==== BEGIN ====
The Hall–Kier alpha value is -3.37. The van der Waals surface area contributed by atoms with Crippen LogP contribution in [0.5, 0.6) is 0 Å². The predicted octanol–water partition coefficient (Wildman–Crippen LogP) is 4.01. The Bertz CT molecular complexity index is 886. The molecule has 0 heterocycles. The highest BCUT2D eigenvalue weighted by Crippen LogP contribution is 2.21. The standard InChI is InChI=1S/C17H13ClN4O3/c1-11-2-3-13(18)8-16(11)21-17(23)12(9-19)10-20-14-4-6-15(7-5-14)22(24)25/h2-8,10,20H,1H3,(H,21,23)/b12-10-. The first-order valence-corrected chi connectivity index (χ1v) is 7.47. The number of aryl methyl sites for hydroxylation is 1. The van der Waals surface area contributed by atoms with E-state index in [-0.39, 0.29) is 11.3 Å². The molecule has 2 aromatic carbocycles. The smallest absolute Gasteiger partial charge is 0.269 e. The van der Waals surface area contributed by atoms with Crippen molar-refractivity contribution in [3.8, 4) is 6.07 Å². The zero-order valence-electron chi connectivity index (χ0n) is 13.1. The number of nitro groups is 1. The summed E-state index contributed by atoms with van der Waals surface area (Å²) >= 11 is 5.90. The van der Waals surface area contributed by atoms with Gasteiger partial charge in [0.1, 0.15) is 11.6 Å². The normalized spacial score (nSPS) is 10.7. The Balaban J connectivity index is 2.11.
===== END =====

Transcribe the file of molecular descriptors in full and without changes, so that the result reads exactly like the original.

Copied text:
The Hall–Kier alpha value is -3.37. The van der Waals surface area contributed by atoms with Crippen LogP contribution in [0.5, 0.6) is 0 Å². The predicted octanol–water partition coefficient (Wildman–Crippen LogP) is 4.01. The Bertz CT molecular complexity index is 886. The molecule has 0 heterocycles. The highest BCUT2D eigenvalue weighted by Crippen LogP contribution is 2.21. The standard InChI is InChI=1S/C17H13ClN4O3/c1-11-2-3-13(18)8-16(11)21-17(23)12(9-19)10-20-14-4-6-15(7-5-14)22(24)25/h2-8,10,20H,1H3,(H,21,23)/b12-10-. The first-order valence-corrected chi connectivity index (χ1v) is 7.47. The number of aryl methyl sites for hydroxylation is 1. The van der Waals surface area contributed by atoms with E-state index in [-0.39, 0.29) is 11.3 Å². The molecule has 2 aromatic carbocycles. The smallest absolute Gasteiger partial charge is 0.269 e. The van der Waals surface area contributed by atoms with Crippen molar-refractivity contribution in [3.8, 4) is 6.07 Å². The zero-order valence-electron chi connectivity index (χ0n) is 13.1. The number of nitro groups is 1. The summed E-state index contributed by atoms with van der Waals surface area (Å²) >= 11 is 5.90. The van der Waals surface area contributed by atoms with Gasteiger partial charge in [0.1, 0.15) is 11.6 Å². The normalized spacial score (nSPS) is 10.7. The Balaban J connectivity index is 2.11.